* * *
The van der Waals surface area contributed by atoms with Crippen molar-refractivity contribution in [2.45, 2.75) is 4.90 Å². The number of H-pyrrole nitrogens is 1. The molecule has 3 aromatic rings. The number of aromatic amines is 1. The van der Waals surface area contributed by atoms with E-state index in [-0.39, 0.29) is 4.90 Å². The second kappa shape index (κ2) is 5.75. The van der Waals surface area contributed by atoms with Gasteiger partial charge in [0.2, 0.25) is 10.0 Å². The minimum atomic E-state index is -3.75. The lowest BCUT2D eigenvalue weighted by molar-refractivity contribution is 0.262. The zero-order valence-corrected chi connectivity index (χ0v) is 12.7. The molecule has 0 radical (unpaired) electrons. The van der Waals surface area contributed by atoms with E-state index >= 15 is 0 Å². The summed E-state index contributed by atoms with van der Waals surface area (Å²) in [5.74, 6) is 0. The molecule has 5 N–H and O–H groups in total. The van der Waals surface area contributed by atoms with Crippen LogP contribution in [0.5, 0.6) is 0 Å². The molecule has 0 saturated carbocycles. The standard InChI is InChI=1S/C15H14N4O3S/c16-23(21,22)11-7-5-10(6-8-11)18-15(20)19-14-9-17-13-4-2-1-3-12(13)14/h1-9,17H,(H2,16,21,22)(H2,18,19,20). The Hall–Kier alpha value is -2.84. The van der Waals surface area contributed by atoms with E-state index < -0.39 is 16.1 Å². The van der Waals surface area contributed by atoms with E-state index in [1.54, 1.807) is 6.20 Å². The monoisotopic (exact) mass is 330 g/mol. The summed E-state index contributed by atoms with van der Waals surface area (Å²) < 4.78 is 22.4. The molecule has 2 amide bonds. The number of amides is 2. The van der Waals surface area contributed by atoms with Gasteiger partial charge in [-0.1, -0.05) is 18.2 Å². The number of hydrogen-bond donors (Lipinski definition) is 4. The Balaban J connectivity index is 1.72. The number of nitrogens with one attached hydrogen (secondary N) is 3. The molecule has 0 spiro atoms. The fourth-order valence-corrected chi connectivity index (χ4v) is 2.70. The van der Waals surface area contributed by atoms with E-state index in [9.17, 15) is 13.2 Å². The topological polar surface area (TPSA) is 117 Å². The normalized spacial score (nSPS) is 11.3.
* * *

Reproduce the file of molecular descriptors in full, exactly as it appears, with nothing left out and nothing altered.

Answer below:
The van der Waals surface area contributed by atoms with Crippen molar-refractivity contribution in [2.45, 2.75) is 4.90 Å². The number of H-pyrrole nitrogens is 1. The molecule has 3 aromatic rings. The number of aromatic amines is 1. The van der Waals surface area contributed by atoms with E-state index in [-0.39, 0.29) is 4.90 Å². The second kappa shape index (κ2) is 5.75. The van der Waals surface area contributed by atoms with Gasteiger partial charge in [0.2, 0.25) is 10.0 Å². The minimum atomic E-state index is -3.75. The lowest BCUT2D eigenvalue weighted by molar-refractivity contribution is 0.262. The zero-order valence-corrected chi connectivity index (χ0v) is 12.7. The molecule has 0 radical (unpaired) electrons. The van der Waals surface area contributed by atoms with E-state index >= 15 is 0 Å². The summed E-state index contributed by atoms with van der Waals surface area (Å²) in [5.74, 6) is 0. The molecule has 5 N–H and O–H groups in total. The van der Waals surface area contributed by atoms with Crippen LogP contribution in [0.5, 0.6) is 0 Å². The molecule has 0 saturated carbocycles. The standard InChI is InChI=1S/C15H14N4O3S/c16-23(21,22)11-7-5-10(6-8-11)18-15(20)19-14-9-17-13-4-2-1-3-12(13)14/h1-9,17H,(H2,16,21,22)(H2,18,19,20). The Hall–Kier alpha value is -2.84. The van der Waals surface area contributed by atoms with E-state index < -0.39 is 16.1 Å². The van der Waals surface area contributed by atoms with E-state index in [1.54, 1.807) is 6.20 Å². The monoisotopic (exact) mass is 330 g/mol. The summed E-state index contributed by atoms with van der Waals surface area (Å²) < 4.78 is 22.4. The molecule has 2 amide bonds. The number of amides is 2. The van der Waals surface area contributed by atoms with Gasteiger partial charge in [-0.1, -0.05) is 18.2 Å². The number of hydrogen-bond donors (Lipinski definition) is 4. The Balaban J connectivity index is 1.72. The number of nitrogens with one attached hydrogen (secondary N) is 3. The molecule has 0 spiro atoms. The fourth-order valence-corrected chi connectivity index (χ4v) is 2.70. The van der Waals surface area contributed by atoms with E-state index in [9.17, 15) is 13.2 Å². The topological polar surface area (TPSA) is 117 Å². The normalized spacial score (nSPS) is 11.3.